The EDPS published Opinions today on the European Commission’s proposals for a Digital Services Act and a Digital Markets Act. Both Opinions aim to assist the EU legislators to shape a digital future rooted in EU values, including the protection of individuals’ fundamental rights, such as the right to data protection.
The EDPS welcomes the proposal for a Digital Services Act that seeks to promote a transparent and safe online environment. In his Opinion, the EDPS recommends additional measures to better protect individuals when it comes to content moderation, online targeted advertising and recommender systems used by online platforms, such as social media and marketplaces.
Wojciech Wiewiórowski, EDPS, said: “We note that the Proposal does not impose a general monitoring obligation, it confirms reasonable liability exemptions and supplements them with a pan-European system of notice and action rules, so far missing.”
The EDPS highlights that any form of content moderation should take place in accordance with the rule of law. Profiling for the purpose of content moderation should be prohibited unless the online service provider can demonstrate that such measures are strictly necessary to address the systemic risks explicitly identified in the Digital Services Act. Furthermore, the European legislators should consider a ban on online targeted advertising based on pervasive tracking and restrict the categories of data that can be processed for such advertising methods.
In his Opinion on the Digital Markets Act, the EDPS welcomes the European Commission’s proposal that seeks to promote fair and open digital markets and the fair processing of personal data by regulating large online platforms acting as gatekeepers.
Wojciech Wiewiórowski, EDPS, said: “Competition, consumer protection and data protection law are three inextricably linked policy areas in the context of the online platform economy. Therefore, the relationship between these three areas should be one of complementarity, not friction.”
The EDPS highlights the importance of fostering competitive digital markets so that individuals have a bigger choice of online platforms and services that they can use. Giving users better control over their personal data can reinforce contestability in digital markets. Increased interoperability can help to address user lock-in and ultimately create opportunities for services to offer better data protection.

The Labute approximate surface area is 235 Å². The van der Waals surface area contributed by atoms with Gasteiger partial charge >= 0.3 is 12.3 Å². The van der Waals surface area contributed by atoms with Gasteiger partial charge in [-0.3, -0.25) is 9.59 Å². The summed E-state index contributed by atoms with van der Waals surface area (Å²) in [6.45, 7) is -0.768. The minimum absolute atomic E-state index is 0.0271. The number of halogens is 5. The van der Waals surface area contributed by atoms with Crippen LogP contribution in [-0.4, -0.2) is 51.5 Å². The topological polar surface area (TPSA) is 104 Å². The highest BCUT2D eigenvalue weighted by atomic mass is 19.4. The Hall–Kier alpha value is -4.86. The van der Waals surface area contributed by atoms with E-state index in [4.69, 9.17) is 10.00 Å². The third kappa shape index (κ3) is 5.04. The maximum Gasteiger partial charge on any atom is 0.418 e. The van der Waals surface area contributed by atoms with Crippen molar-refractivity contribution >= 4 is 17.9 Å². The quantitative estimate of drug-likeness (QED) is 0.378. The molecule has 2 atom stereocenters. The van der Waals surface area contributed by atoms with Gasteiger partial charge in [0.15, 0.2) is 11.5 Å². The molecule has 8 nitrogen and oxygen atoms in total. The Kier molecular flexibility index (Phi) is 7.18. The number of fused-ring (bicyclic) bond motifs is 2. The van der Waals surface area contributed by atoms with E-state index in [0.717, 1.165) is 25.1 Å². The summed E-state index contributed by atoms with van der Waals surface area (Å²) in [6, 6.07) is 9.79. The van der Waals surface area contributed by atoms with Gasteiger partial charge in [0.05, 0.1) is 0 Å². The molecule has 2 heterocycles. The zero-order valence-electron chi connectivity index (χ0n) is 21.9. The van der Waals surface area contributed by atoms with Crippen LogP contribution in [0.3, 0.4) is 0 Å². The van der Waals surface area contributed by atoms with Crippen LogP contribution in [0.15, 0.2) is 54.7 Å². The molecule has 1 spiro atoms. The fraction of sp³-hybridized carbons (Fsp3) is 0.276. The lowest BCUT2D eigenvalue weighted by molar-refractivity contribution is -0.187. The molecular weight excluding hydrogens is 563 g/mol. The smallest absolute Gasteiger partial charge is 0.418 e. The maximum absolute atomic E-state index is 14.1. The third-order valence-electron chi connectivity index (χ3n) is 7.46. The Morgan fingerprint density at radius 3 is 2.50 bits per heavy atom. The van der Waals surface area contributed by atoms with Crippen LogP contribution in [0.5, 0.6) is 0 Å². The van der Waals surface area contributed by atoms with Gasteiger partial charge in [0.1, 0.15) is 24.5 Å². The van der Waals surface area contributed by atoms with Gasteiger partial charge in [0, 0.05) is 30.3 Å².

To guarantee the successful implementation of the European Commission’s Digital Services Act package, the EDPS calls for a clear legal basis and structure for closer cooperation between the relevant oversight authorities, including data protection authorities, consumer protection authorities and competition authorities.
The rules for data protection in the EU institutions, as well as the duties of the European Data Protection Supervisor (EDPS), are set out in Regulation (EU) 2018/1725.
Processing of personal data: According to Article 3(3) of Regulation (EU) 2018/1725, processing of personal data refers to “any operation or set of operations which is performed on personal data or on sets of personal data, whether or not by automated means, such as collection, recording, organisation, structuring, storage, adaptation or alteration, retrieval, consultation, use, disclosure by transmission, dissemination or otherwise making available, alignment or combination, restriction, erasure or destruction". See the glossary on the EDPS website.
The legislative consultation powers of the EDPS are laid down in Article 42 of Regulation (EU) 2018/1725 which obliges the European Commission to consult the EDPS on all legislative proposals and international agreements that might have an impact on the processing of personal data. Such an obligation also applies to draft implementing and delegated acts. The statutory deadline for issuing an EDPS opinion is 8 weeks.
The EDPS opinions are published on our website, and later on in the Official Journal of the EU, and officially transmitted to the European Parliament, the Council and the Commission.
The EDPS also has the power to issue opinions on any issue of relevance to the protection of personal data, addressed to the EU legislator or to the general public, in response to a consultation by another institution or on his own initiative.